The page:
Downturn could test resilience of Connecticut's cities
Connecticut's municipalities generally enjoy high bond ratings. Whether they can sustain them in a downturn is still up for question.
"Municipalities face differentiated risks when the next recession rears its head," Janney Capital Markets managing director Erin Ortiz said in an overview of the state's local governments.
Connecticut has 169 cities and towns, of which 137 have bonded debt totaling nearly $10 billion. Most have maintained strong ratings even as property values and population levels plummeted since the last recession.
Moody’s Investors Service, S&P Global Ratings and Fitch Ratings rate 80% to 90% of Connecticut local governments in the triple-A or double-A rating categories,
Still, the headline struggles of capital Hartford and other large debt issuers have cast a glare on cities. Hartford last year signed a contract assistance agreement with Connecticut, making the city's $540 million of debt a general obligation of the state while putting the city under state oversight.
The unusual debt deal enabled Hartford, which was on the brink of bankruptcy, to refinance bonds using Connecticut’s full faith and credit backstop. It also puts the state on the hook for Hartford’s GOs through 2036.
West Haven is also under state oversight.
"Since many investors hold municipal securities long-term, understanding the risks that could likely occur through economic cycles are important," said Ortiz, who considers the Hartford bailout a probable outlier.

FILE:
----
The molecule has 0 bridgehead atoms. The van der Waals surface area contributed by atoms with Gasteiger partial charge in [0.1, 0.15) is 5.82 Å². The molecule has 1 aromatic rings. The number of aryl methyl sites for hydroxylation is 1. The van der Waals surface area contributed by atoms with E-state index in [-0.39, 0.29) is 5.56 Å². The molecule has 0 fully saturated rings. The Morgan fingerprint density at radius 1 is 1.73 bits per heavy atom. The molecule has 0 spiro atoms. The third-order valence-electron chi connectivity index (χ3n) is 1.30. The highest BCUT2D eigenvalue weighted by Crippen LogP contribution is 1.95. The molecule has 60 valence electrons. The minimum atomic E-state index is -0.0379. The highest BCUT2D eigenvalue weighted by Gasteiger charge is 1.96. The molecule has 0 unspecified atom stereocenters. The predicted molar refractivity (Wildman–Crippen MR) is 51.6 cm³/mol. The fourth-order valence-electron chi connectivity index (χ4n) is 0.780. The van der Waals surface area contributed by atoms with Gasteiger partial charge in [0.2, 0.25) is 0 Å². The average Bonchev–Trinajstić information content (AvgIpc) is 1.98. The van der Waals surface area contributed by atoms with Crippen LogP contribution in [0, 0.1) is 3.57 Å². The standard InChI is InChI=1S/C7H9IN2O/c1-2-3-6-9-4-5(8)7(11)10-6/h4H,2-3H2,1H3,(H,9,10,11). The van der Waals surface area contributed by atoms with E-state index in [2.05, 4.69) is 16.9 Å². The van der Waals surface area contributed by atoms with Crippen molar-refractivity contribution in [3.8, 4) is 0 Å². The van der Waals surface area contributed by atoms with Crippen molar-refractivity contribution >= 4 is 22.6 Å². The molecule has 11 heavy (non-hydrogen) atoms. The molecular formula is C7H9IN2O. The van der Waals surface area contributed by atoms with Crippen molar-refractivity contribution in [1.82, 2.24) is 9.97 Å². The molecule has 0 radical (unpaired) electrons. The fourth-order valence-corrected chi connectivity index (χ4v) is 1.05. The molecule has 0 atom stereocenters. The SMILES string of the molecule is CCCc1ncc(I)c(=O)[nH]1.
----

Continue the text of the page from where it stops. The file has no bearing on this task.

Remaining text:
Relative reserves, debt burden and fixed costs, Ortiz said, can help gauge how a municipality can cope with a downturn. Other factors include attention to the well-being, sector trends and exposure to large taxpayers, even if not outsized.
"Even businesses that are doing well can choose to leave an area if conditions are not favorable or specific business lines are not profitable," she said.
Regionalism, which Hartford Mayor Luke Bronin has frequently advocated, could help the state's municipalities, Gov. Ned Lamont said at think tank Regional Plan Association's annual summit in New York.
"We have 169 towns. They go back hundreds of years and they're pretty feisty in their ways. It ain't easy," said Lamont, a Democrat who took office in January. "When it came to Amazon, every town was bidding. I can see [chief executive Jeff] Bezos saying 'who is Danbury, exactly?'"
Cities and towns, said Lamont, could team up, for example, to purchase healthcare or Internet technology. "Maybe we can share some of this overload."
Lamont and lawmakers are debating the governor's proposed two-year, $43.26 billion budget. One sticking point is the degree of funding by communities to teacher pension costs. Other expense items affecting local governments include the flatlining of municipal aid from 2019 levels, and implementing cost sharing for administrative functions at small local school districts.
Demand for Connecticut paper is still high, said Ortiz, despite negative headlines about demographics, pensions and tax rates.
Spreads relative to the triple-A Bloomberg valuation benchmark for 10-year Connecticut bonds are roughly 50 basis points, which similar to other state spreads has narrowed considerably.
Ortiz attributed a lack of muni supply compared with the money available from redemptions, and S&P's outlook revision to positive on March 19.
According to Ortiz, 126 Connecticut municipalities with available data, or 81%, have fund balances higher than in 2007, before the recession. Twelve, including Hartford, have balances equal to or lesser than in 2007 and as a percentage of revenue under 10%. The others are Bridgeport, New Haven, New London, Stratford, Brooklyn, Derby, Hamden, Plymouth, Seymour, Sprague and Stratford.
Most Connecticut local governments sell debt competitively, with less than 20% of GO bonds issued through negotiation since 2014.
A majority, since the federal elimination of advance refundings, have shortened their par calls to five years.